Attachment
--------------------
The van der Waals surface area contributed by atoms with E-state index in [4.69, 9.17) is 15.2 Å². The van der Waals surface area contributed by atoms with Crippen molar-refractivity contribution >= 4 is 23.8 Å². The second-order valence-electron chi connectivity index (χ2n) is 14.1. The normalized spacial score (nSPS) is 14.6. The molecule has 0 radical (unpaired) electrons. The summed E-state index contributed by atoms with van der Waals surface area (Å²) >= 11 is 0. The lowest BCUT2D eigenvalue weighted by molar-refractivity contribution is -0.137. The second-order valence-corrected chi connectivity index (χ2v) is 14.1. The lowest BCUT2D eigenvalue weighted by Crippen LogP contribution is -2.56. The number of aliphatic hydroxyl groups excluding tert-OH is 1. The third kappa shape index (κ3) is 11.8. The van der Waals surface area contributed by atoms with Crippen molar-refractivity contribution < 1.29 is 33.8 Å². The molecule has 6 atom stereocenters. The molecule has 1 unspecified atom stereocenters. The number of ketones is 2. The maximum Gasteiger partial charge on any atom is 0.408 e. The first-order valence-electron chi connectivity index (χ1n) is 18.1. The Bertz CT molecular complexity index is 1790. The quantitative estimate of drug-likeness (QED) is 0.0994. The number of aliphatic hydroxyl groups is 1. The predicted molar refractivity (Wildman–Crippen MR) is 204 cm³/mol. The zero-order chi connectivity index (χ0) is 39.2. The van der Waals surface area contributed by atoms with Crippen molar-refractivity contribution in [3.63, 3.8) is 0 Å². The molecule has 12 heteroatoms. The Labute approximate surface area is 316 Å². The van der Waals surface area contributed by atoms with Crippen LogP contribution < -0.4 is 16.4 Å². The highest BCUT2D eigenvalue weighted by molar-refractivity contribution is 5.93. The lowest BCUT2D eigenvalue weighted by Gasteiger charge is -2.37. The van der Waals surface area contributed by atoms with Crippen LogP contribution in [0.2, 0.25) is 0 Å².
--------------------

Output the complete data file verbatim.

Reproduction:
The van der Waals surface area contributed by atoms with E-state index in [4.69, 9.17) is 15.2 Å². The van der Waals surface area contributed by atoms with Crippen molar-refractivity contribution >= 4 is 23.8 Å². The second-order valence-electron chi connectivity index (χ2n) is 14.1. The normalized spacial score (nSPS) is 14.6. The molecule has 0 radical (unpaired) electrons. The summed E-state index contributed by atoms with van der Waals surface area (Å²) >= 11 is 0. The lowest BCUT2D eigenvalue weighted by molar-refractivity contribution is -0.137. The second-order valence-corrected chi connectivity index (χ2v) is 14.1. The lowest BCUT2D eigenvalue weighted by Crippen LogP contribution is -2.56. The number of aliphatic hydroxyl groups excluding tert-OH is 1. The third kappa shape index (κ3) is 11.8. The van der Waals surface area contributed by atoms with Crippen molar-refractivity contribution < 1.29 is 33.8 Å². The molecule has 6 atom stereocenters. The molecule has 1 unspecified atom stereocenters. The number of ketones is 2. The maximum Gasteiger partial charge on any atom is 0.408 e. The first-order valence-electron chi connectivity index (χ1n) is 18.1. The Bertz CT molecular complexity index is 1790. The quantitative estimate of drug-likeness (QED) is 0.0994. The number of aliphatic hydroxyl groups is 1. The predicted molar refractivity (Wildman–Crippen MR) is 204 cm³/mol. The zero-order chi connectivity index (χ0) is 39.2. The van der Waals surface area contributed by atoms with Crippen molar-refractivity contribution in [3.63, 3.8) is 0 Å². The molecule has 12 heteroatoms. The Labute approximate surface area is 316 Å². The van der Waals surface area contributed by atoms with Crippen LogP contribution < -0.4 is 16.4 Å². The highest BCUT2D eigenvalue weighted by molar-refractivity contribution is 5.93. The lowest BCUT2D eigenvalue weighted by Gasteiger charge is -2.37. The van der Waals surface area contributed by atoms with Crippen LogP contribution in [0.2, 0.25) is 0 Å².